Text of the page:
Adryon Thomas’s review published on Letterboxd:
I rarely ever say that a film is perfect. And sometimes I call a film perfect because I personally like it more than others, though it may not actually be perfect in the sense. But there are very few times that I will ever call a film perfect for actually being perfect. This is one of those times:
Chinatown isn't a random perfectness, or one that has been perfected through time. It knew exactly what it was going for, and how it was going to accomplish it's goal from the start. The film is dense with material, and no shot is ever wasted. Everything means something, and there are untold secrets woven into it's images. The story is complex. It's like being in a middle of a labyrinth, and having to find your way out. But in the end, you find out that outside is only a bigger labyrinth.
It feels like a perfectly paced novel turned film. Robert Towne meshed reality with style. And his story is an puzzle steadily being put together. Though the film is neo-noir, it's shot like a oil on a canvas. It's rich with pop and haze. The film also moves (physically) like a documentary. Handhelds are heavy but focused. Nothing is unsure in it's structure. And then Jerry Goldsmith ties it all together with his perfect score. The score makes the film. Without it, the film's impact wouldn't resonate as well.
Jack Nicolson gives the role of a lifetime, without overdoing himself. By the end of the film, you don't even see Jack Nicolson, just J.J. "Jake" Gittes. Faye Dunaway isn't the femme fatal you'd think. Her character is holding back, both her confusion and her knowledge. This makes her mysterious, because we don't know what she knows and how much she knows. This gives her the upper hand... Then there's classic director John Huston playing a terrifying character, but that's all I'll say about him.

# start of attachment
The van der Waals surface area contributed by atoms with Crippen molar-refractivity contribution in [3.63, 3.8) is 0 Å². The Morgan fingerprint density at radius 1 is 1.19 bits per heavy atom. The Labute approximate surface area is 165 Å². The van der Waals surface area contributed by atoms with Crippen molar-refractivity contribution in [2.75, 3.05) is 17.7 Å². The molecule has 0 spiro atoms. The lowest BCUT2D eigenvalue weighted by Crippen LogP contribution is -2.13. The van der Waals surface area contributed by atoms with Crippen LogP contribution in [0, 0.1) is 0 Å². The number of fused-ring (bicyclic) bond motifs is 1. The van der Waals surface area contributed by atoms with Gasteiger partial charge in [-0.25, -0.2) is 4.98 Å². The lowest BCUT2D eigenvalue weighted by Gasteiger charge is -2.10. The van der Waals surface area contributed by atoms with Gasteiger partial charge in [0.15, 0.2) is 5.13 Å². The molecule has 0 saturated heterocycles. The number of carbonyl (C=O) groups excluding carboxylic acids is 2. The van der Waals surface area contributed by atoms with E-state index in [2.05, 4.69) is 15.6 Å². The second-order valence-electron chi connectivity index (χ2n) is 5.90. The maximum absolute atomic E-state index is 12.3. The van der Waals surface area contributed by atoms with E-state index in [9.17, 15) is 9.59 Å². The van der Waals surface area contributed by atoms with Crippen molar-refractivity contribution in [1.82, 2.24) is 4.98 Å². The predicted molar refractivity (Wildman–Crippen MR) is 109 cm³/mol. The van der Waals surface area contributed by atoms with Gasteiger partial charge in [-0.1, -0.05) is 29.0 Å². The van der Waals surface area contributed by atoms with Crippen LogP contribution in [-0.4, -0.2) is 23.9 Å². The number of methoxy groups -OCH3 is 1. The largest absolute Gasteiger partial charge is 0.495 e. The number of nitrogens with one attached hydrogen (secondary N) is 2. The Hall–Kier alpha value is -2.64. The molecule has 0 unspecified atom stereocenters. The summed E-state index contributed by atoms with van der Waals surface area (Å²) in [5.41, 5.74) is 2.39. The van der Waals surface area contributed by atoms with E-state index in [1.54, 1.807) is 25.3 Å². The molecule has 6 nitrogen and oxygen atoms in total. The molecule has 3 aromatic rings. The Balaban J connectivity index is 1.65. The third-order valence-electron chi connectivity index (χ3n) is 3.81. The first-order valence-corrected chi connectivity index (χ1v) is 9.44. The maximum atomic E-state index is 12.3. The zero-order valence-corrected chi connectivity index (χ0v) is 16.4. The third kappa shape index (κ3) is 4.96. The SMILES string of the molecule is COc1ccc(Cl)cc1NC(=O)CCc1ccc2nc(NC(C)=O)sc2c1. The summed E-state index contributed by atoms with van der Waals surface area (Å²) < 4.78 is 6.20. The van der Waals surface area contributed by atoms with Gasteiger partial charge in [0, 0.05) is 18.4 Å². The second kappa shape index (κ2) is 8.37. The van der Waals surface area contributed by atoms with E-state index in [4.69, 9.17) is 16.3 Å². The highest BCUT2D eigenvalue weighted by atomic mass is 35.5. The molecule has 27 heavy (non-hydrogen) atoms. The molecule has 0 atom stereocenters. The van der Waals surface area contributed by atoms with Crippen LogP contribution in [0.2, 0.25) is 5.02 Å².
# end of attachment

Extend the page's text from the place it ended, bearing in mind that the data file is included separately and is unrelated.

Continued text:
Roman Polanski is at his ultimate prime. Any other director would have done either too much or too little. Polanski plays it focused and efficiently. There is a comfortably unsettling feeling throughout the film; and from what Polanski has done with Knife in the Water and Rosemary's Baby, he was the only person who could even pull it off. The film doesn't necessarily drag at any moment, because we are alway figuring something out, or looking for clues. And Polanski makes sure that there is ample information in one scene to last three. You couldn't get a more thorough film from any other director for this film.
This film goes above and beyond what any film should be. Movie's were made to entertain. That's all that they were ever meant to do. Some films tried to make statements, and some actually did. Some try to be deep or artsy, while others don't try to be anything more than what they are. Some films are big, others small. Some make money, others don't. Some films make you feel something good, and some may anger you. But they all have flaws. Every single one of them. It's how they deal with those flaws that make them stand out... What is Chinatown's flaw? If you can answer that, then ask yourself: "Does it even matter?"